After this first round of GC, the young generation space(s) are managed in a similar fashion, except that there may be more of them. The GC can be configured to have the objects spend one or more rounds in the young generation space(s). Then eventually, the final survivors are migrated into the survivor (aka old generation) space, where they are to stay for the rest of their lifetime. This space is managed by periodically applying some variant of the classical mark and sweep technique: walk through the graph of all live references and mark live objects, then sweep out all unmarked (dead) objects by compacting the survivors into one contiguous memory block, thus defragmenting free memory. This is an expensive operation which blocks the execution of the program, and it is very difficult to implement it correctly, especially in a modern multithreaded VM. This is why generational GC was invented, to ensure that only a tiny fraction of all objects created get to this stage.

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1  
Yes its useful to know, one thing that bothers me a lot about GC is the lack of control, I come from a C/C++ past with tight control over when I released an object (originally). There are so many cases where I create objects I would like to have for only a short amount of time, wish I could tell the GC more about how I want to keep these objects around. –  Phil Dec 1 '12 at 11:42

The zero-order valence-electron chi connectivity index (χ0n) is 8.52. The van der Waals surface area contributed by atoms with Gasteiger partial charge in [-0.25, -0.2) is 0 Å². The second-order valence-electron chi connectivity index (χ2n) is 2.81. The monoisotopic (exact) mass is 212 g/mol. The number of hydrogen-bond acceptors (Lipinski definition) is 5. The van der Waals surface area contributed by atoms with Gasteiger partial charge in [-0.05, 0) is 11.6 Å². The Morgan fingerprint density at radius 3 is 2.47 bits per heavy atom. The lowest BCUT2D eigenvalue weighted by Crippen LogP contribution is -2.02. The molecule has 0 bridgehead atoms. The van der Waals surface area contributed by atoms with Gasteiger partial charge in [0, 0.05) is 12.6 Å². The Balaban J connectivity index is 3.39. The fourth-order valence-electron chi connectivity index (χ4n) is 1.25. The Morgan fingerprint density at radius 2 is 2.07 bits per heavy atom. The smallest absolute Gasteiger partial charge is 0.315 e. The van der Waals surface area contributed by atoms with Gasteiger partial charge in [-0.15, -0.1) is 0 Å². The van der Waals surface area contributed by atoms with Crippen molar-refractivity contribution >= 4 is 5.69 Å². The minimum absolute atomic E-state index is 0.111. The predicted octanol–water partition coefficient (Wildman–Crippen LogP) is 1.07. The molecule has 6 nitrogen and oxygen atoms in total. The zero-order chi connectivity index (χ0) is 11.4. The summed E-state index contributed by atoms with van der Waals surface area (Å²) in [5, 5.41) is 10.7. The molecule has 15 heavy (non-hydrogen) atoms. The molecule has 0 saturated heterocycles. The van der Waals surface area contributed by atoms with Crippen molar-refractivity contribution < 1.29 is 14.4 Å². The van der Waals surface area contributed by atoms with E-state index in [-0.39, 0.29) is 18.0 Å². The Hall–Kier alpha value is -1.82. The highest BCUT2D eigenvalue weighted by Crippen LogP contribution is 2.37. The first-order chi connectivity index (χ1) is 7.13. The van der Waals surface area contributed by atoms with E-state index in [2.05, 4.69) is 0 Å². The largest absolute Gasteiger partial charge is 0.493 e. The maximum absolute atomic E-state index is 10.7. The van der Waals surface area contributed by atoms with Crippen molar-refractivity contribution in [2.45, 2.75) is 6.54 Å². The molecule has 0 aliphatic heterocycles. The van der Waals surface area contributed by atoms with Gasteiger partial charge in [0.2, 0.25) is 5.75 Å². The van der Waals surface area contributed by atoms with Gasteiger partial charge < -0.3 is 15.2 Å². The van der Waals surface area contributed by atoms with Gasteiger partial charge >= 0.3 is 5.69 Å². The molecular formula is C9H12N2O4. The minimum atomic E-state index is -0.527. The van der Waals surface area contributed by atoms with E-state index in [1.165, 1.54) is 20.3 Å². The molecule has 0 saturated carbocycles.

1  
@Phil, I understand as I have a similar past. Over time I got used to GC and learned to appreciate that it takes a big burden off of my shoulders, allowing me to focus on the high level logic instead of getting lost in the low level details. However, in some cases one does need the tight control which C++ offers. –  Péter Török Dec 1 '12 at 13:02

In terms of memory friendliness, the most efficient solution is to store the complete color information just in one Int. As you have mentioned correctly, the color information requires just three bytes, so the four bytes of Int are enough. You could encode and decode the RGB information from one Int by using bit operations: